Hi Nitrates and fish health? - Tropical Fish Keeping - Aquarium fish care and resources
 
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post #1 of 5 Old 07-10-2009, 09:44 PM Thread Starter
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Hi Nitrates and fish health?

Someone told me not to worry if my nitrate levels were high. He said that ammonia and nitrite kill fish quickly and that nitrates have a long term effect on fish but that it would not kill the fish quickly. I try to keep all of my water chemistry levels in order but on occasion my nitrates creep up. Has anyone experienced this yet?

How important is it to monitor GH and KH in fresh water tanks?
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post #2 of 5 Old 07-12-2009, 01:09 AM
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I try to keep my nitrates as low as possible through weekly water changes. My levels are usually around 5-10ppm by water change day. Yes, high levels of nitrates do have a long term effect on the fish. It won't kill the fish quickly but they will not be as healthy and are more prone to disease and sickness. It's like a person living in a very polluted area of the country where there are higher incidents of cancer and lung problems.

Kh and Gh...I think once your tank is cycled and stabilized you really don't have to continually check these. It's nice to know what they are but they don't really change. At least mine have always been the same reading. Don't know if anyone else has ever experienced flucuations iin Kh and Gh.

150 Gallon - Mostly American Cichlids
135 Gallon - Angelfish Community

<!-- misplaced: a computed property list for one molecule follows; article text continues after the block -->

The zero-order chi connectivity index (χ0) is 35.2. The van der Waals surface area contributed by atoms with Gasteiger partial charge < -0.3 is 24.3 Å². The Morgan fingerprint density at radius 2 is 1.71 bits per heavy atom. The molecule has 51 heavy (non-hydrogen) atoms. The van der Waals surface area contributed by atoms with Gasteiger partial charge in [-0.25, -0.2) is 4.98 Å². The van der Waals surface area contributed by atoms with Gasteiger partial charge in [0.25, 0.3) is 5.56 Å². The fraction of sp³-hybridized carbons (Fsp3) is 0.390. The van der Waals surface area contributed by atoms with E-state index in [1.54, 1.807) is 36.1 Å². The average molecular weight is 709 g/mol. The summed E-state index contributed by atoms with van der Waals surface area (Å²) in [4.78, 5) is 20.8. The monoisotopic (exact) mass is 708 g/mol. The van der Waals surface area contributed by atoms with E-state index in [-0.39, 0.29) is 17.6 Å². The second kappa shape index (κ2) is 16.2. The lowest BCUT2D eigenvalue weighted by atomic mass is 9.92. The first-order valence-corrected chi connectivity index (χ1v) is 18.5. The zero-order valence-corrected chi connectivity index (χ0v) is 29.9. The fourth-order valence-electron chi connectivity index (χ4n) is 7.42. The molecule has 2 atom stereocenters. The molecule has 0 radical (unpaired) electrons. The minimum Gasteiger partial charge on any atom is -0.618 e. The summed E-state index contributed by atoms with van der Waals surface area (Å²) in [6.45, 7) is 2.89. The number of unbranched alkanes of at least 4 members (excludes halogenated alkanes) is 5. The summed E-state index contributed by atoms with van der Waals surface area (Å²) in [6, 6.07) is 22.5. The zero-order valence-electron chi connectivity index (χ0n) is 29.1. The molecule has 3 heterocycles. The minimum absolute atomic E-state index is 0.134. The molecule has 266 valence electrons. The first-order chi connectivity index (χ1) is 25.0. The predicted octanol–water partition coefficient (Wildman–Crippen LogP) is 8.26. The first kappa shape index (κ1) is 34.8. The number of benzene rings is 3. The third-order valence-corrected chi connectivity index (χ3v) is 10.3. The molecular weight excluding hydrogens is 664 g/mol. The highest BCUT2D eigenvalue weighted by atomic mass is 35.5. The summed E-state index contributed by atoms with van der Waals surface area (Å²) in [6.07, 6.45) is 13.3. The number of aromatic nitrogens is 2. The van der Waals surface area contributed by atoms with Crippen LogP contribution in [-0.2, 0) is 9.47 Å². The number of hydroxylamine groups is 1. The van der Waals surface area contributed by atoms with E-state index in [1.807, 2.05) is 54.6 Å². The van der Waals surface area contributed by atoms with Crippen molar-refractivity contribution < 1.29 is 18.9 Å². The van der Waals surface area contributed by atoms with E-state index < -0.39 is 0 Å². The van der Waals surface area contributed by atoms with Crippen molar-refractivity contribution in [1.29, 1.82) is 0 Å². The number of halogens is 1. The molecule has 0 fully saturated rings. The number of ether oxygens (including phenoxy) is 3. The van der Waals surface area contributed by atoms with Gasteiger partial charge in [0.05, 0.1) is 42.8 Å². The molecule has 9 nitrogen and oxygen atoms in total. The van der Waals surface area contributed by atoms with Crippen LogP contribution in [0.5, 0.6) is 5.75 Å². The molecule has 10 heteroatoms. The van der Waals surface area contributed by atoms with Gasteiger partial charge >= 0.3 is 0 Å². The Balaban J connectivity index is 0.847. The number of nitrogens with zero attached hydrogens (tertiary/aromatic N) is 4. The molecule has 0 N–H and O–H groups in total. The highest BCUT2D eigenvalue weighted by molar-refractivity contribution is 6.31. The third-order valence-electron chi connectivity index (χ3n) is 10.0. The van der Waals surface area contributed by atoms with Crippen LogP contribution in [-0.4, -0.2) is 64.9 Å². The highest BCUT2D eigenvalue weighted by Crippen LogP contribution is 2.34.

75 Gallon - Odd couple (Polleni/Angelfish)
55 Gallon - African tank
20 Gallon Long - QT
10 Gallon - Empty
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post #3 of 5 Old 07-12-2009, 03:27 AM
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i try and keep the nitrates down too,and the water changes take care of that.
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post #4 of 5 Old 07-12-2009, 04:09 AM
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I too try and keep NitrAtes low with water changes. Some fish can tolerate nitrate levels better than others but ALL fish will in my view, remain healthier with low NitrAte levels.Cichlids and corydoras seem especially sensitive to nitrAtes much above twenty. IMHO

The most important medication in your fish medicine cabinet is.. Clean water.
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post #5 of 5 Old 07-12-2009, 08:07 AM
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Concur with previous posts. Curious as to what you actually mean by "high" nitrates? Some people might consider 20ppm as "high" but it is not. As was mentioned, the weekly partial water change removes/dilutes nitrates and unless something is biologically wrong in the aquarium this will suffice. Plants also consume nitrates, and anaerobic bacteria in the substrate, but it is the pwc that most keeps them in balance. Anything below 40ppm is considered to be basically safe, but as 1077 pointed out some fish do better with lower nitrates than this, and most authors recommend keeping them below 20ppm which will occur with weekly pwc. I have heavily stocked aquaria and they are fairly heavily planted, and the nitrates are constant at 5-10ppm, and I do a 40-50% pwc every week.

Hardness depends upon your tap water and any substances in the tank that might raise or lower it (calcium-base rocks and gravel raise it, peat filtration lowers it). Like pH, the hardness tends to lower very slightly over time due to the normal biological processes, and here again the weekly pwc keeps it in balance.

Byron Hosking, BMus, MA
Vancouver, BC, Canada

The aquarist is one who must learn the ways of the biologist, the chemist, and the veterinarian. [unknown source]

Something we all need to remember: The fish you've acquired was quite happy not being owned by you, minding its own business. If you’re going to take it under your wing then you’re responsible for it. Every aspect of its life is under your control, from water quality and temperature to swimming space. [Nathan Hill in PFK]
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